This blog provides a space for conversations about articles and ideas found in AALL Spectrum
, the monthly magazine of the American Association of Law Libraries. The previous blog was located at aallspectrum.wordpress.com
9/9/2013 11:22:49 AM
Book Review - The Illustrated Guide to Criminal Law
The Illustrated Guide to Criminal Law, by Nathaniel Burney. Jones McClure Publishing; 2012, 260 pages. Paperback, $24.95, ISBN 9781598391831.
Are you interested in criminal law? Are you taking criminal law? If yes, then The Illustrated Guide to Criminal Law is the book for you.
The author, Nathaniel Burney, is a defense attorney and former prosecutor. Burney first started this project in blog format as a way to debunk the myths surrounding criminal law (“You know, an undercover cop has to tell you if he’s a cop. Otherwise, it’s entrapment. NO.”) The blog was well-received, and Burney turned his project into a full-length graphic novel.
The Illustrated Guide to Criminal Law is broken down into six sections: introduction on crime and punishment, the purposes of punishment, guilt, inchoate crimes, defenses, and concluding thoughts and examples. Burney uses plain language, wit, and illustrations to break down some of the more complicated pieces of criminal law. In addition to explaining terms and concepts, Burney creates fact patterns (similar to something one might find on a criminal law exam) to explain the interplay between each concept. Burney purposely avoids citing or discussing case law to make the book more accessible to the general reader.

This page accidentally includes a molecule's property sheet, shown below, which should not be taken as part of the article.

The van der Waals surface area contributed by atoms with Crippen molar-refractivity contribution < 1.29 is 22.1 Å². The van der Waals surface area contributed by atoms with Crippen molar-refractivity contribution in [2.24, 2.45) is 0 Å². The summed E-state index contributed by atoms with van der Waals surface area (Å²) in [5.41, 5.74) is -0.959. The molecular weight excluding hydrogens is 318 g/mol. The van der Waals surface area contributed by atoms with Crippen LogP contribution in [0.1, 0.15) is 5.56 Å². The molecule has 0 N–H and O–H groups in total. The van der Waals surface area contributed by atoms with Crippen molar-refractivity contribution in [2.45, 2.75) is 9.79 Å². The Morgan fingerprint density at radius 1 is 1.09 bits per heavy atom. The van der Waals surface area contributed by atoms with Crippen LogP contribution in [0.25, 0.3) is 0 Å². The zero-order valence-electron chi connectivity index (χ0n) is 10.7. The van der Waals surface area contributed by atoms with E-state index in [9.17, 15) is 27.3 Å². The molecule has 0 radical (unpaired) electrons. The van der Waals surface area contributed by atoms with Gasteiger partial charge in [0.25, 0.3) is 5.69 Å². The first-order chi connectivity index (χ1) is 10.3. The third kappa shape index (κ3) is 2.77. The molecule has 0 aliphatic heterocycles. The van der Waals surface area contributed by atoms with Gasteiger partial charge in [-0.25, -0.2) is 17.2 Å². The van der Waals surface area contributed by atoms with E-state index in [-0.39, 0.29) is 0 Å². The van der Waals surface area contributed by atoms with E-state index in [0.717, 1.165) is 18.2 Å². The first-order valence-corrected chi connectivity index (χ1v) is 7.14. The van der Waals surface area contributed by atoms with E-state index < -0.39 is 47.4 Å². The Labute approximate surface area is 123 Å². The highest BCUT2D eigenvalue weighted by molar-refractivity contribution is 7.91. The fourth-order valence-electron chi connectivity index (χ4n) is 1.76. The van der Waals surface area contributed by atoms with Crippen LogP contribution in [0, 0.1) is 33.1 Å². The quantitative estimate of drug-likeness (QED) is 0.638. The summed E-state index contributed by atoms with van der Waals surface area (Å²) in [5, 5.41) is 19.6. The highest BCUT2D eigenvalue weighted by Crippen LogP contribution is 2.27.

This book is a must-have for law libraries as well as university libraries and public libraries. For law students, this book makes an excellent study aid, and for the general public, it is an easily read introduction to criminal law.
Rebecca Mattson is the Collection Development Librarian at the Cleveland-Marshall College of Law.
Posted By 9/9/2013 11:22:49 AM